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Hakim Singh v/s State of U.P. & Others

    C.M.W.P. No. 37076 of 2004

    Decided On, 03 March 2014

    At, High Court of Judicature at Allahabad


    For the Appellant: Yogendra Kumar Srivastava, Advocate. For the Respondents: ----------.

Judgment Text

Sudhir Agarwal, J.

1. Heard learned Counsel for the petitioner and learned Standing Counsel for the respondents. By means of the impugned orders the stamp affixed by petitioner has been declared to be illegal only on the ground that the same was purchased though in the name of Sri Hakim Singh but mentioning wrong name of the father of Sri Hakim Singh. Reliance is placed by respondents-authorities on section 33 of the Indian Stamp Act, 1899 (hereinafter referred to as the "Act, 1899") but a perusal thereof nowhere shows that if the stamp is not purchased in the name of executor of instrument, concerned instrument itself would be treated to be without any proper sta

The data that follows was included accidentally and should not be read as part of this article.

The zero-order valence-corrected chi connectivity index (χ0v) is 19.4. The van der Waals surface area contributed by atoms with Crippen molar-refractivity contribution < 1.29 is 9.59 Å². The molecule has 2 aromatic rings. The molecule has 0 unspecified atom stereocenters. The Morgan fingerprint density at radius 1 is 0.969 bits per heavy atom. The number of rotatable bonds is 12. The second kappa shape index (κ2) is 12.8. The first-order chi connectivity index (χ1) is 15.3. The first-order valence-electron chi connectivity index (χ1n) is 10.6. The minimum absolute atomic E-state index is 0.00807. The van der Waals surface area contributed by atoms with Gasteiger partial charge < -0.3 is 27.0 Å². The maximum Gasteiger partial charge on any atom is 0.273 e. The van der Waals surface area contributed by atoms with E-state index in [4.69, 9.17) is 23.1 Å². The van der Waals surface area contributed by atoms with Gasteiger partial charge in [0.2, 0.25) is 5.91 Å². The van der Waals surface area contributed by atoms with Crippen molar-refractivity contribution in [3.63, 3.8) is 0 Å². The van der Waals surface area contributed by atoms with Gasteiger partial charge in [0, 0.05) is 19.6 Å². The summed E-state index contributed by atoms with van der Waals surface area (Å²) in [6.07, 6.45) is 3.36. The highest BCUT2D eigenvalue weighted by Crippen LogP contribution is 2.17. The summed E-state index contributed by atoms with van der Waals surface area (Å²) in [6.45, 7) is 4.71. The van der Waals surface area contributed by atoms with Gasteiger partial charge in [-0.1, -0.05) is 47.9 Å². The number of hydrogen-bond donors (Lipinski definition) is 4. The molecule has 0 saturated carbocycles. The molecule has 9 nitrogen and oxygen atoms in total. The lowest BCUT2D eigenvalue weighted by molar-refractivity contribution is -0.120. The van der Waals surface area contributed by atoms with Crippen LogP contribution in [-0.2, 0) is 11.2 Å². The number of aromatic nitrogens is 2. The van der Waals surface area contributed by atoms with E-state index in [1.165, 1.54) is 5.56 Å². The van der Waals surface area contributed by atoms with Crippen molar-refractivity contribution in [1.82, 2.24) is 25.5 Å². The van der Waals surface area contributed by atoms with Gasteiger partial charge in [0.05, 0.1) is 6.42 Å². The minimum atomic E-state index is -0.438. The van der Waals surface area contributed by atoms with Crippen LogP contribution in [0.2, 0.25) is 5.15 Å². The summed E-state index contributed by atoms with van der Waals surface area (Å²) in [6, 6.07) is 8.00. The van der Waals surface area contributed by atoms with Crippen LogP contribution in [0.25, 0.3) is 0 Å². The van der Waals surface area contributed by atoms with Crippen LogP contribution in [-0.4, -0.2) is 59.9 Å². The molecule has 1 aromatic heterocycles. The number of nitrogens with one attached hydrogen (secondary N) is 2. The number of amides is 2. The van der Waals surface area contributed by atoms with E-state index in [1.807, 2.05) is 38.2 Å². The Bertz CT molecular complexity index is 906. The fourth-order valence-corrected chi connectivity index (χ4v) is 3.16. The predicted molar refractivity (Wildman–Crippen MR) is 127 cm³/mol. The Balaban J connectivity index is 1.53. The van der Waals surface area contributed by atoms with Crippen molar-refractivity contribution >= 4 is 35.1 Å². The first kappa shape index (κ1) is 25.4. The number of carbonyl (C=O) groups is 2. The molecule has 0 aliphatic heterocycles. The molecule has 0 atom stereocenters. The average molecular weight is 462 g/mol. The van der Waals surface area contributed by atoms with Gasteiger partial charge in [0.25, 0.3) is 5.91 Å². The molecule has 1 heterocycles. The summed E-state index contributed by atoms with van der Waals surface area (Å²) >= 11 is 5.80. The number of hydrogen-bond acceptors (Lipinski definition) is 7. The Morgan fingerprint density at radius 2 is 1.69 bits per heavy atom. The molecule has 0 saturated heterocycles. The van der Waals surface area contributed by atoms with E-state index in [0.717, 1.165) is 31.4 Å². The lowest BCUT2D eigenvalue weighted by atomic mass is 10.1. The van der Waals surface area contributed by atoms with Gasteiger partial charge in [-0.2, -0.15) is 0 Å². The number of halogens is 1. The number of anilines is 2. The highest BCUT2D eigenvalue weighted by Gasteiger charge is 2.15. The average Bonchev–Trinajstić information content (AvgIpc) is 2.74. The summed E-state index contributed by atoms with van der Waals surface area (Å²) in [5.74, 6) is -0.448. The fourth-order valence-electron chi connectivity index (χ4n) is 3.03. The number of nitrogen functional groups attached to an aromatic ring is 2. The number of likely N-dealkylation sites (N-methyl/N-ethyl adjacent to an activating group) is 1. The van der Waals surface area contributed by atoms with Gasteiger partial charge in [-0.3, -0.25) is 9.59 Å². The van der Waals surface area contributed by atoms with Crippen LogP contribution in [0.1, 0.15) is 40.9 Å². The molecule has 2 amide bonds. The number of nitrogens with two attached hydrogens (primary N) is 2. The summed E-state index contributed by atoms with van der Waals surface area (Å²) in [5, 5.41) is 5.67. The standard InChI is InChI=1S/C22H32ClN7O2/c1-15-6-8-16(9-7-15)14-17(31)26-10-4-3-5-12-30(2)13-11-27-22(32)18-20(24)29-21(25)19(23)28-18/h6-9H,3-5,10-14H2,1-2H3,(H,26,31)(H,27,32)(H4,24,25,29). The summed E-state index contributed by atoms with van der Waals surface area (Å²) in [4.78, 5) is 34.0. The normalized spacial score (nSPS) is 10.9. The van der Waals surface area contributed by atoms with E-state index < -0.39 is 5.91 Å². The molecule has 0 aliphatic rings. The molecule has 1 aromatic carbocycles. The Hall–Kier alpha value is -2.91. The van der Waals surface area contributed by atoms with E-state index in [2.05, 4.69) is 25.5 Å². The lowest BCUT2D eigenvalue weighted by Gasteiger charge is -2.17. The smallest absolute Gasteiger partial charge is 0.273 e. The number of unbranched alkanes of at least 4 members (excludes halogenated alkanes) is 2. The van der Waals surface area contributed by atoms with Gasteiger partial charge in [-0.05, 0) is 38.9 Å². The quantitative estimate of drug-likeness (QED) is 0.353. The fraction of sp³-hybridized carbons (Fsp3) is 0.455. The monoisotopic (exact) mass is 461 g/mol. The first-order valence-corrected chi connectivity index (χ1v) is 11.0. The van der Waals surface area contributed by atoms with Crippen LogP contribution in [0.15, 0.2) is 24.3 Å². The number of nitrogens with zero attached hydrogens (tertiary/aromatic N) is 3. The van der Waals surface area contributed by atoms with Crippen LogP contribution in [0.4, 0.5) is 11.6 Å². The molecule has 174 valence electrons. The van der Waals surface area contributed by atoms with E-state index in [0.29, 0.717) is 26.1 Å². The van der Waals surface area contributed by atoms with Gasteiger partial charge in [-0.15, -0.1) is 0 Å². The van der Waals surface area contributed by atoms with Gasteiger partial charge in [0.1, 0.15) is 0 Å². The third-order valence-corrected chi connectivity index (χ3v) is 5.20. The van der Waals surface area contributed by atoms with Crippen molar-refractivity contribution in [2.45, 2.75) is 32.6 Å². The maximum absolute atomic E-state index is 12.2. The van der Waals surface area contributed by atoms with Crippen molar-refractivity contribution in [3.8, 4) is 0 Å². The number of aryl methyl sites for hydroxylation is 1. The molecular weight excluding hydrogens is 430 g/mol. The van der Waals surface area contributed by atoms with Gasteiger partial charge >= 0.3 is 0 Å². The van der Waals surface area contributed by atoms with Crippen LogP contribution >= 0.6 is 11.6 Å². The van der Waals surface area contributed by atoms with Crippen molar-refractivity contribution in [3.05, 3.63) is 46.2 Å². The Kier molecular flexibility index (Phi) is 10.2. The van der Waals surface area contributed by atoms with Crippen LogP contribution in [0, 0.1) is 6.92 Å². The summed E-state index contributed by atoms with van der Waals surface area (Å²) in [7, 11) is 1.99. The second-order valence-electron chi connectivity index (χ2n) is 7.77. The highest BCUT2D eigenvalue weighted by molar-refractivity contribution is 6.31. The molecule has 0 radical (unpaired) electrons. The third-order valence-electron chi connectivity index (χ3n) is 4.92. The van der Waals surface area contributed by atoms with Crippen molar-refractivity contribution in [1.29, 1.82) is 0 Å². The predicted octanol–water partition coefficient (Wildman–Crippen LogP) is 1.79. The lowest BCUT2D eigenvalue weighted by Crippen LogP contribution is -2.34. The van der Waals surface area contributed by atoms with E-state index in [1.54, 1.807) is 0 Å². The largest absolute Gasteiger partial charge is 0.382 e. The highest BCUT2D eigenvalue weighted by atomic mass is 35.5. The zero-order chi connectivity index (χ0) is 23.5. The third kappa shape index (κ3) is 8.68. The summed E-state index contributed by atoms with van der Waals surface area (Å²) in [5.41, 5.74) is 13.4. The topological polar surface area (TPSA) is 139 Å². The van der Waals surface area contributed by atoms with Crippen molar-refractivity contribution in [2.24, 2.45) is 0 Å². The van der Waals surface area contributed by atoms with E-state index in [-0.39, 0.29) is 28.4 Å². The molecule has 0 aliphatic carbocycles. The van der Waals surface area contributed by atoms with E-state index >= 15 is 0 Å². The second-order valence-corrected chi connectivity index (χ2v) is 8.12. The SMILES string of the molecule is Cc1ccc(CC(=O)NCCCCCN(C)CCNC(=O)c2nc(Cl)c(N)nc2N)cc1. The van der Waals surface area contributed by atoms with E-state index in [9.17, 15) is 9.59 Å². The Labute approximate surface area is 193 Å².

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mp and can be impounded.

2. In view of above, I do not find that section 33 has any application in this matter., Learned Standing Counsel, however, sought to place reliance on section 29 of Act, 1899 to suggest that since expenses of providing proper stamp in case of an instrument of sale has to be borne by purchaser of property, therefore, if in a particular case the purchaser has not given correct description in the stamp, it will amount to non providing expenses by purchaser and being in violation of section 29, the document will be deemed to be without any sufficient stamp and, therefore, u/s 33 the instrument can be impounded.